This how I love to do science and I have stated it from the very beginning. Collaborative, open and fast because everyone speaks to each other. My holiday wish is that everyone would see the benefit of doing things like this. It's fun and you'll make a lot of friends along the way.


  1. Glad to see your overall write up is positive, but most of all curious... what's the link to that matching site?

  2. Very cool story about how that paper ending up getting pushed through.

    Here's hoping that 2017 improves on 2016!

  3. Luminiferous AetherDecember 27, 2016 at 9:43 AM

    Loved this story! As a new PI with plenty of that eagerness, enthusiasm and idealism still running in my blood, this is exactly how I would like to see science done. I hate it when investigators talk about trying to stonewall the competition or play games to publish "first", etc. Sometimes I think it is naive of me to think this way, but then stories like yours are the redeeming factor.

  4. Great story about the paper! I agree that this is the way it *should* be. Can I ask how you handled the question of authorship? Were there co-first or co-senior authors? Do you think that these even exist, or is it only about whose name is first/last? I am struggling with this at the moment....

    2016 was a very hard year for me, too. I think it will be the year that I decided not to pursue a faculty position after all, but we'll see.... I am just so tired -- permanently tired of a lot of BS! And all of the reasons I wanted a TT position in the first place no longer seem to matter to me :-(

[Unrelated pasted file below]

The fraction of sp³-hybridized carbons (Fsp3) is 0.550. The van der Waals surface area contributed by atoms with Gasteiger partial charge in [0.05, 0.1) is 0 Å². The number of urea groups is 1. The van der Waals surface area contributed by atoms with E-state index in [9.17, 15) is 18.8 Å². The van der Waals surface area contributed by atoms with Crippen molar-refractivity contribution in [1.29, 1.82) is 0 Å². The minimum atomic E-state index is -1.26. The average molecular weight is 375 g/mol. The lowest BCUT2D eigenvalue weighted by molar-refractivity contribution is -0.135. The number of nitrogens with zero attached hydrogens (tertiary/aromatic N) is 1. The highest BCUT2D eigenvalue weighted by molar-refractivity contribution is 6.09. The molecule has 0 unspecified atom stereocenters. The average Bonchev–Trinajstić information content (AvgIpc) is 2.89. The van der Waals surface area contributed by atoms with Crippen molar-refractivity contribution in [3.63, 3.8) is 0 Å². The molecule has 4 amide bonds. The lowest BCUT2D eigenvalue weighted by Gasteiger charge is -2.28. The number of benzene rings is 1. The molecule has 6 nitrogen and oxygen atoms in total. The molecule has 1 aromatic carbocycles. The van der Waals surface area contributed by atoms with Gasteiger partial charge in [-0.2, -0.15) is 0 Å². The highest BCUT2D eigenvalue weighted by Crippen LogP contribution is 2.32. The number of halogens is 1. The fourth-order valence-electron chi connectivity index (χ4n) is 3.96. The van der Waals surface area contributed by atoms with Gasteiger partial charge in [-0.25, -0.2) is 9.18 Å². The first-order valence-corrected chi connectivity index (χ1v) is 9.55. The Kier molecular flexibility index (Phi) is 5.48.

Luckily, I'm in a field where I have options in industry, so it could be worse.

    1. Hey there, Happy New Year! The authorship fell into place quite easily because I actually led the project and did most of the critical experiments. I had people in my lab pick up controls and other easy things, but this way I was able to give away first authorship to the other group and we did 2 corresponding authors, where I retained the last spot. If this had been a normal situation with this project belonging to someone in the lab we probably would have had two co-first authors since figures were split roughly 50/50.
      I felt this paper was extremely critical for me because it provides progress for a couple of grants that are ending and will set the base for a future grant, so I needed it to belong to me. The entire part of the lab it stems from has been in jeopardy and the enormous effort I put into it was to keep that portion of my work alive...I feel like this is the last time I can do something like this.
      As you probably have seen 2016 was very hard for me too. As far as not pursuing a faculty position, I can't blame you. I struggle with finding value in what I do every day. So far I still find some, but if you feel you can happily do something else, why not? There is a lot to do outside the ivory tower.